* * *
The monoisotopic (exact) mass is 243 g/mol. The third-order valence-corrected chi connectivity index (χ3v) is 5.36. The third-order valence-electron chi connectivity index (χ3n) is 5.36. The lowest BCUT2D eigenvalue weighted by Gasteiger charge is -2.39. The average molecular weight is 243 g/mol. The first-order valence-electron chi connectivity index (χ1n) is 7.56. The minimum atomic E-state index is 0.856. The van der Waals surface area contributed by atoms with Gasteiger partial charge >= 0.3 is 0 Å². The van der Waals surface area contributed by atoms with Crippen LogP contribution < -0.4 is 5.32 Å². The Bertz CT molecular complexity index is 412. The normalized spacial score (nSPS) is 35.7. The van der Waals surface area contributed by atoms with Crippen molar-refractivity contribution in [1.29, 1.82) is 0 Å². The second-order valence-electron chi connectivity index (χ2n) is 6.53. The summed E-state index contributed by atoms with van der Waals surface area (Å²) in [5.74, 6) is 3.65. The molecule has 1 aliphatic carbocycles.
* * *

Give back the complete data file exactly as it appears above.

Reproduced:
The monoisotopic (exact) mass is 243 g/mol. The third-order valence-corrected chi connectivity index (χ3v) is 5.36. The third-order valence-electron chi connectivity index (χ3n) is 5.36. The lowest BCUT2D eigenvalue weighted by Gasteiger charge is -2.39. The average molecular weight is 243 g/mol. The first-order valence-electron chi connectivity index (χ1n) is 7.56. The minimum atomic E-state index is 0.856. The van der Waals surface area contributed by atoms with Gasteiger partial charge >= 0.3 is 0 Å². The van der Waals surface area contributed by atoms with Crippen LogP contribution < -0.4 is 5.32 Å². The Bertz CT molecular complexity index is 412. The normalized spacial score (nSPS) is 35.7. The van der Waals surface area contributed by atoms with Crippen molar-refractivity contribution in [1.29, 1.82) is 0 Å². The second-order valence-electron chi connectivity index (χ2n) is 6.53. The summed E-state index contributed by atoms with van der Waals surface area (Å²) in [5.74, 6) is 3.65. The molecule has 1 aliphatic carbocycles.